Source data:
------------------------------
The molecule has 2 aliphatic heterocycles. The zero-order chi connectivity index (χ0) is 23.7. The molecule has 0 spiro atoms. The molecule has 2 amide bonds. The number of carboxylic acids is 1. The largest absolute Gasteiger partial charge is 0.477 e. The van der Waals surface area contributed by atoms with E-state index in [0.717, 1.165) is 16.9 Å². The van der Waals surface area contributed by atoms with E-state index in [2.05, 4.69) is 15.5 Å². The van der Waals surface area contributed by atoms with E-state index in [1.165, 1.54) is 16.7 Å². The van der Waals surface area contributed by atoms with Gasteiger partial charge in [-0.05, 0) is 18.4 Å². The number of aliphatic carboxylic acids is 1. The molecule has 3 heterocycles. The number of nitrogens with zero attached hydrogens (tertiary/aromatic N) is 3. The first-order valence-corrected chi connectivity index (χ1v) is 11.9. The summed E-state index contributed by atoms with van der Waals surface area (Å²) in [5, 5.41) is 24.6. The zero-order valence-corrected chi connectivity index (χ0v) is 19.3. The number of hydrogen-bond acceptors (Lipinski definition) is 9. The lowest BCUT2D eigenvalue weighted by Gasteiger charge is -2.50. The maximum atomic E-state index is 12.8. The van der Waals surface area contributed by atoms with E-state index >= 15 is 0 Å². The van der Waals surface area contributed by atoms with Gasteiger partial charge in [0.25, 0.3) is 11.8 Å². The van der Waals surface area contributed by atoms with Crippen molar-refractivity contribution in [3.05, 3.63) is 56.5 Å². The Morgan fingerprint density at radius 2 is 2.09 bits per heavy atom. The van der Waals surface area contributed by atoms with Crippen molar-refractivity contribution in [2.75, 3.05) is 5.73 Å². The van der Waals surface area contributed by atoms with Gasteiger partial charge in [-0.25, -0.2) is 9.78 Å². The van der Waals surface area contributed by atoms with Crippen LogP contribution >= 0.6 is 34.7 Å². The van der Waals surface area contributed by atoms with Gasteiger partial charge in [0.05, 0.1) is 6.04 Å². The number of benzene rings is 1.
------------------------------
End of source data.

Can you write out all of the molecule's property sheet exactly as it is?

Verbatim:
The molecule has 2 aliphatic heterocycles. The zero-order chi connectivity index (χ0) is 23.7. The molecule has 0 spiro atoms. The molecule has 2 amide bonds. The number of carboxylic acids is 1. The largest absolute Gasteiger partial charge is 0.477 e. The van der Waals surface area contributed by atoms with E-state index in [0.717, 1.165) is 16.9 Å². The van der Waals surface area contributed by atoms with E-state index in [2.05, 4.69) is 15.5 Å². The van der Waals surface area contributed by atoms with E-state index in [1.165, 1.54) is 16.7 Å². The van der Waals surface area contributed by atoms with Gasteiger partial charge in [-0.05, 0) is 18.4 Å². The number of aliphatic carboxylic acids is 1. The molecule has 3 heterocycles. The number of nitrogens with zero attached hydrogens (tertiary/aromatic N) is 3. The first-order valence-corrected chi connectivity index (χ1v) is 11.9. The summed E-state index contributed by atoms with van der Waals surface area (Å²) in [5, 5.41) is 24.6. The zero-order valence-corrected chi connectivity index (χ0v) is 19.3. The number of hydrogen-bond acceptors (Lipinski definition) is 9. The lowest BCUT2D eigenvalue weighted by Gasteiger charge is -2.50. The maximum atomic E-state index is 12.8. The van der Waals surface area contributed by atoms with E-state index >= 15 is 0 Å². The van der Waals surface area contributed by atoms with Gasteiger partial charge in [0.25, 0.3) is 11.8 Å². The van der Waals surface area contributed by atoms with Crippen molar-refractivity contribution in [3.05, 3.63) is 56.5 Å². The Morgan fingerprint density at radius 2 is 2.09 bits per heavy atom. The van der Waals surface area contributed by atoms with Crippen molar-refractivity contribution in [2.75, 3.05) is 5.73 Å². The van der Waals surface area contributed by atoms with Gasteiger partial charge in [-0.25, -0.2) is 9.78 Å². The van der Waals surface area contributed by atoms with Crippen LogP contribution >= 0.6 is 34.7 Å². The van der Waals surface area contributed by atoms with Gasteiger partial charge in [0.05, 0.1) is 6.04 Å². The number of benzene rings is 1.